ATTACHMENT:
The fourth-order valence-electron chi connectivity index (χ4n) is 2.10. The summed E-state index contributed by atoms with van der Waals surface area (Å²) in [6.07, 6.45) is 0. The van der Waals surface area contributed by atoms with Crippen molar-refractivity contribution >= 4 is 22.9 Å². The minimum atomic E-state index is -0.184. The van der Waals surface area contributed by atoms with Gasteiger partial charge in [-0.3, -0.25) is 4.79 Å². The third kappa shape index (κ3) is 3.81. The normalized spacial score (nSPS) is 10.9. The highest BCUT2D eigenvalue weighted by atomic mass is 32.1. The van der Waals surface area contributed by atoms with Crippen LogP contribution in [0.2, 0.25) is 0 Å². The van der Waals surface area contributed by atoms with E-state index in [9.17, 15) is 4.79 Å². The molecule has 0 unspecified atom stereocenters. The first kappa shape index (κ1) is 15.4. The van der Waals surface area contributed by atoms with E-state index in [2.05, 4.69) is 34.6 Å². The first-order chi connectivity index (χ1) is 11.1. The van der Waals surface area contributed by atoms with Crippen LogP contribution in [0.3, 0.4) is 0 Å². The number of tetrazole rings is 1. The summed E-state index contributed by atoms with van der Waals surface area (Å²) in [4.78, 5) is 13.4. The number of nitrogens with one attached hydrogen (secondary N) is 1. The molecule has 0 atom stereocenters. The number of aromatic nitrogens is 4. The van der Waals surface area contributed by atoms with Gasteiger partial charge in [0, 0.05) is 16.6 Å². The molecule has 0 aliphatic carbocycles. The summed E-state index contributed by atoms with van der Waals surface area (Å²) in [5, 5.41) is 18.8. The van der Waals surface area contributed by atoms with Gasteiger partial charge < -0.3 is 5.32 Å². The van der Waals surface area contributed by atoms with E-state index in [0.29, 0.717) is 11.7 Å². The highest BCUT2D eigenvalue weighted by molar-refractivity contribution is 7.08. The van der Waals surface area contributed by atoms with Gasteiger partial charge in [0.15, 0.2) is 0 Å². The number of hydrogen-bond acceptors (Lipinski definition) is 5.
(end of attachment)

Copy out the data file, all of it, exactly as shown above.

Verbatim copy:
The fourth-order valence-electron chi connectivity index (χ4n) is 2.10. The summed E-state index contributed by atoms with van der Waals surface area (Å²) in [6.07, 6.45) is 0. The van der Waals surface area contributed by atoms with Crippen molar-refractivity contribution >= 4 is 22.9 Å². The minimum atomic E-state index is -0.184. The van der Waals surface area contributed by atoms with Gasteiger partial charge in [-0.3, -0.25) is 4.79 Å². The third kappa shape index (κ3) is 3.81. The normalized spacial score (nSPS) is 10.9. The highest BCUT2D eigenvalue weighted by atomic mass is 32.1. The van der Waals surface area contributed by atoms with Crippen LogP contribution in [0.2, 0.25) is 0 Å². The van der Waals surface area contributed by atoms with E-state index in [9.17, 15) is 4.79 Å². The molecule has 0 unspecified atom stereocenters. The first kappa shape index (κ1) is 15.4. The van der Waals surface area contributed by atoms with E-state index in [2.05, 4.69) is 34.6 Å². The first-order chi connectivity index (χ1) is 11.1. The van der Waals surface area contributed by atoms with Crippen LogP contribution in [0.3, 0.4) is 0 Å². The number of tetrazole rings is 1. The summed E-state index contributed by atoms with van der Waals surface area (Å²) in [4.78, 5) is 13.4. The number of nitrogens with one attached hydrogen (secondary N) is 1. The molecule has 0 atom stereocenters. The number of aromatic nitrogens is 4. The van der Waals surface area contributed by atoms with Gasteiger partial charge in [0, 0.05) is 16.6 Å². The molecule has 0 aliphatic carbocycles. The summed E-state index contributed by atoms with van der Waals surface area (Å²) in [5, 5.41) is 18.8. The van der Waals surface area contributed by atoms with Gasteiger partial charge < -0.3 is 5.32 Å². The van der Waals surface area contributed by atoms with E-state index in [0.29, 0.717) is 11.7 Å². The highest BCUT2D eigenvalue weighted by molar-refractivity contribution is 7.08. The van der Waals surface area contributed by atoms with Gasteiger partial charge in [0.15, 0.2) is 0 Å². The number of hydrogen-bond acceptors (Lipinski definition) is 5.